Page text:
Americans Win 8 of 10 Golds to Finish 2014 Jr Pan Pacs (Medals Table)

Out of 62 possible medals, the Americans finished the 2014 Junior Pan Pac Championships in Maui, Hawaii on Saturday with 47 medals. That includes 27 golds in 34 pool events.

The Americans took 8 out of the 10 gold medals on the final day of the competition, with Japan taking the last two to wind up second overall in the medals table with 5 golds.

Among other noteworthy medals on the final day included the Canadian women picking up their first relay medal of the meet with Danielle Hanuskelsey WogJacomie Strydom, and Mary-Sophie Harvey combined for a bronze in the 400 medley relay, swimming a 4:08.57 to hold the Australians off of the podium.

Three of those four Canadian women are 16-or-younger, which is just another layer to the impressive medleys of the future that the country is building in the Great White North.

The full medal table is below:

Gold Silver Bronze
USA 27 12 8 47
Japan 5 8 8 21
Australia 2 9 5 16
Canada 0 5 9 14
New Zealand 0 0 2 2
China 0 1 1 2
South Korea 0 0 1 1

Full Team Scores

Team scores are awarded to the 8 A-finalists in each race, limiting each nation to two scorers per event. The scoring system is 9-7-6-5-4-3-2-1, with points doubled for relays.

1. USA 478.5
2. Japan 289
3. Australia 258
4. Canada 235.5
5. China 80
6. New Zealand 62
7. Mexico 44
8. Fiji 18
9. South Korea 8

Medal Winners on Day 4

W. 200 IM

1. Ella Eastin, USA, 2:13.12
2. Mary-Sophie Harvey, Canada 2:13.77
3. Kim Williams, USA, 2:14.18

M. 200 IM

1. Andrew Seliskar, USA, 2:00.81
2. Curtis Ogren, USA, 2:02.21
3. Juran Mizohata, Japan, 2:02.31

W. 50 free

1. Amy Bilquist, USA, 25.04
2. Menghui Zhu, China, 25.12
3. Lucy McJannet, Australia, 25.38

M. 50 free

1. Paul Powers, USA, 22.20 (Meet Record)
2. Blake Jones, Australia, 22.67
3. Cameron Kidd, Canada, 22.69

W. 200 breast

1. Runa Imai, Japan, 2:26.04 (2000 born)
2. Manami Chida, Japan, 2:28.47
3. Emily Kopas, USA, 2:28.83

M. 200 breast

1. Ryuya Mura, Japan, 2:13.55
2. Rintaro Okubo, Japan, 2:13.75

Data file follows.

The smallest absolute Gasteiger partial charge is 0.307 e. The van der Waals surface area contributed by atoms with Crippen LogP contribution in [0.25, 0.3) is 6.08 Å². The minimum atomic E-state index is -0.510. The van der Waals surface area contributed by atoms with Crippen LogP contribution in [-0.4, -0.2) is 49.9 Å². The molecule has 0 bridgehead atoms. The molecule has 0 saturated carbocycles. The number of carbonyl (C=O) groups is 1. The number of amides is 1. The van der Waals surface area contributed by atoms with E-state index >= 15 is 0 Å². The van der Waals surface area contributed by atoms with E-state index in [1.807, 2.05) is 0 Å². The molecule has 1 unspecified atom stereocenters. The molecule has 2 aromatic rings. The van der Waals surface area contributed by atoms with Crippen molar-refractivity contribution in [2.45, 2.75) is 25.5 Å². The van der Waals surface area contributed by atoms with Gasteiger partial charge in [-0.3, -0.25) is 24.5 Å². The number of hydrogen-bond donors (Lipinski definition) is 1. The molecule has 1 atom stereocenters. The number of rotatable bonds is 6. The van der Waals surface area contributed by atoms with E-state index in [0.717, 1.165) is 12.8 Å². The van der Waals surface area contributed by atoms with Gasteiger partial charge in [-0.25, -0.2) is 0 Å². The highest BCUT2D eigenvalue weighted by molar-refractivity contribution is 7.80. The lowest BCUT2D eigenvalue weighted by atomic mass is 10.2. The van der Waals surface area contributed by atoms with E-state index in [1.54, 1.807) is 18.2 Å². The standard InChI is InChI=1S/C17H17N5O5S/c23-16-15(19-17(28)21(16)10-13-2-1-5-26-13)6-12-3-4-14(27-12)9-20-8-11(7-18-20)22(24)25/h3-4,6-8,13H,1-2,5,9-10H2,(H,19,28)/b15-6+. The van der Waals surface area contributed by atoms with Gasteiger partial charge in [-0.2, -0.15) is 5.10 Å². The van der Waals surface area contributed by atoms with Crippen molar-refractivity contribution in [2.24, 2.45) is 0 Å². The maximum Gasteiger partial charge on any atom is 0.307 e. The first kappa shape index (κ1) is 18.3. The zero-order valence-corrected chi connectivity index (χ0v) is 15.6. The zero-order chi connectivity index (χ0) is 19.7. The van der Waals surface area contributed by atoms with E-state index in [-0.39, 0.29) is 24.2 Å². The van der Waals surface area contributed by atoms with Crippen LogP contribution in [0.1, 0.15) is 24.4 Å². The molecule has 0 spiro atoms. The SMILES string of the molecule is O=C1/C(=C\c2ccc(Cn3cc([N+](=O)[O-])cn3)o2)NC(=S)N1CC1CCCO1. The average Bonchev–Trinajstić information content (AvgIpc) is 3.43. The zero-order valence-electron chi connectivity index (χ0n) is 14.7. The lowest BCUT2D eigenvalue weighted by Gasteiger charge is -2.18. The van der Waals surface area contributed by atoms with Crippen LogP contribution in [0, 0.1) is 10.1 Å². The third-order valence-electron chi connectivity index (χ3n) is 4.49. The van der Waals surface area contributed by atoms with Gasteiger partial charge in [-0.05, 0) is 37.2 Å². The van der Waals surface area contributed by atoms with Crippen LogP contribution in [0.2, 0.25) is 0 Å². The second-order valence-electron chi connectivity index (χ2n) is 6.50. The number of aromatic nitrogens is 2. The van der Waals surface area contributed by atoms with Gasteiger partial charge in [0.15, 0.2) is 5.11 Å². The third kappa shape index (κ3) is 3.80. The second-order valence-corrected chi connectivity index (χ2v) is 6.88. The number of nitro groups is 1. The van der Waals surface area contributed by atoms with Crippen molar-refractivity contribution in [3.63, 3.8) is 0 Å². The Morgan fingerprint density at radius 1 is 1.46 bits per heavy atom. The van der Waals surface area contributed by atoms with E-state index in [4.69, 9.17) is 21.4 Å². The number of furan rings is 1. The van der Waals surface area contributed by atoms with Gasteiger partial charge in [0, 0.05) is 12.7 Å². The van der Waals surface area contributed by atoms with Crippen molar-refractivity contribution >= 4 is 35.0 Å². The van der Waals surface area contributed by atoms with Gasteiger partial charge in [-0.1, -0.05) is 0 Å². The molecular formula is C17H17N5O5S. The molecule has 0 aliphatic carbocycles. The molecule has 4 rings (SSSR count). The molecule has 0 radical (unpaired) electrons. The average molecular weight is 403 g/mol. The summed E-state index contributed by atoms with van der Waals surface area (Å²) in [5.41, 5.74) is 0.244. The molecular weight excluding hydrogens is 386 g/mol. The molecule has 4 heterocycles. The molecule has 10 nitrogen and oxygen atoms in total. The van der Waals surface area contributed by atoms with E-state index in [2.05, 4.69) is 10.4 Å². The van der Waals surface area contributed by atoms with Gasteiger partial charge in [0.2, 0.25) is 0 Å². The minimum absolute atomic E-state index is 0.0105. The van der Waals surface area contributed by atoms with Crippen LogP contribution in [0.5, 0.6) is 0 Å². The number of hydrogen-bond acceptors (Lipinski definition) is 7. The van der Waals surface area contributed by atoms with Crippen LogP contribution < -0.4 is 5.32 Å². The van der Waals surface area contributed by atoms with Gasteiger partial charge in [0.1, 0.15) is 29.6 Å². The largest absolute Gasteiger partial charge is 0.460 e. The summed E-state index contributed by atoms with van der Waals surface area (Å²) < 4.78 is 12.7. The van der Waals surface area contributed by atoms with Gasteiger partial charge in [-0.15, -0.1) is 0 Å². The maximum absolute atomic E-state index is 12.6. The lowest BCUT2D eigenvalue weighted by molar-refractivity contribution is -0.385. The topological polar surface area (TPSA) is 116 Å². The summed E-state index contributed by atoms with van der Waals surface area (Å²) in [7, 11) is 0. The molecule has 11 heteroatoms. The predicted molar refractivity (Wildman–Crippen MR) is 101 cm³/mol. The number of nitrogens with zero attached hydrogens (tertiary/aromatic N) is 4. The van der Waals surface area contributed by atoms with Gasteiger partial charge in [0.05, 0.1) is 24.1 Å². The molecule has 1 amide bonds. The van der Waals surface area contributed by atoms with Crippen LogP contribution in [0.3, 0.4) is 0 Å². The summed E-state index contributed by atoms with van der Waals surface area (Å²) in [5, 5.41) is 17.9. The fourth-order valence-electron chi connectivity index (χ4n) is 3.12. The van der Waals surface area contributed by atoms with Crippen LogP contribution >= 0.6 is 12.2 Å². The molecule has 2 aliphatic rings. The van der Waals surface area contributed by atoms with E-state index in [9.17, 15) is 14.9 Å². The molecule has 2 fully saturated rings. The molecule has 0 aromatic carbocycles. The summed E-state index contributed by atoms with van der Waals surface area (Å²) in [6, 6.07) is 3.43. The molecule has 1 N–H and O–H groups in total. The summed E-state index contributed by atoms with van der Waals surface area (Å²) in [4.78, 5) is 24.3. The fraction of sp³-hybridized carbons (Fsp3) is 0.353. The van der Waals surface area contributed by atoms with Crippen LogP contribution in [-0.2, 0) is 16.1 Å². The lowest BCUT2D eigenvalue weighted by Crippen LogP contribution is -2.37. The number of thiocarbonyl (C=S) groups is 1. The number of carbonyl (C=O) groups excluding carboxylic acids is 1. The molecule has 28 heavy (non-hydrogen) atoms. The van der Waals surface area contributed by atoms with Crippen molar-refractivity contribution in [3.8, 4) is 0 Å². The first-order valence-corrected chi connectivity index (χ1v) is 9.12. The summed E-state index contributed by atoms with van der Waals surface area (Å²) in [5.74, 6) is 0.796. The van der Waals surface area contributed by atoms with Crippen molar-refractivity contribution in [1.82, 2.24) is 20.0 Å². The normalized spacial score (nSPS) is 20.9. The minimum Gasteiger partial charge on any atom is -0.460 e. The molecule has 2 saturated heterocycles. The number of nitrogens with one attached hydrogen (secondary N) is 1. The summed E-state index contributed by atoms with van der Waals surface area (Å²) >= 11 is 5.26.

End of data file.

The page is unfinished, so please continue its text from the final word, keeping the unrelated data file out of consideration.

3. Matt Wilson, Australia, 2:14.71

W. 1500 free

1. Sierra Schmidt, USA, 16:26.81
2. Moesha Johhnson, Australia, 16:31.96
3. Isabella Rongione, USA, 16:33.60

M. 800 free

1. Townley Haas, USA, 8:00.99
2. Liam Egan, USA, 8:04.06
3. Peter Brothers, Canada, 8:04.45

W. 400 medley relay

1. USA, 4:04.44 (Meet Record)
2. Japan, 4:04.11
3. Canada, 4:08.57

M. 400 medley relay

1. USA, 3:39.09
2. Japan, 3:42.78
3. Canada, 3:43.12

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ERVINFORTHEWIN
6 years ago

I have seen races with tiny ( in size ) Japanese girls that were amazingly fast ! Butterfly / back especially . Japan is for me with UK the 2 nations on a solid rise … Usa needs to take note . Very good meet for Usa of course , the contrary would bring serious questions . They have a future with very decent men’s sprint freestylers with Pieroni , Powers , James , Dressel and Haas ! Haas is probably the most impressive freestyler i have seen at his age for a long time . What a solid swimmer … and a very good stroke . Seliskar 200 butterfly was mostly impressive too like the 50 free of Paul… Read more »

Whoknows
Reply to  ERVINFORTHEWIN
6 years ago

If you watched the award presentations for 400 medley relay and after, you would have noticed this group of Japanese girls soaking it up and playing “pretend”. They are a very close knit group of girls with a lot of excitement. Watch for them next summer at the Junior World’s in Singapore – September 1-6. They should have many trips to the podium!

ERVINFORTHEWIN
Reply to  Whoknows
6 years ago

u are right ! they are solid in team spirit and technically very well trained and always giving a salutation to the crowd that feels humble .

ERVINFORTHEWIN
6 years ago

One more mention : Valente on 100 butterfly ! wowwwwwwwwwww

Whoknows
6 years ago

“Swimmer of the Meet” awards?

Zanna
Reply to  Whoknows
6 years ago

Sierra Schmidt and Andrew Seliskar named the Swimmer of the meet.

About Braden Keith

Braden Keith

Braden Keith is the Editor-in-Chief and a co-founder of SwimSwam.com. He first got his feet wet by building The Swimmers' Circle beginning in January 2010, and now comes to SwimSwam to use that experience and help build a new leader in the sport of swimming. Aside from his life on the InterWet, …

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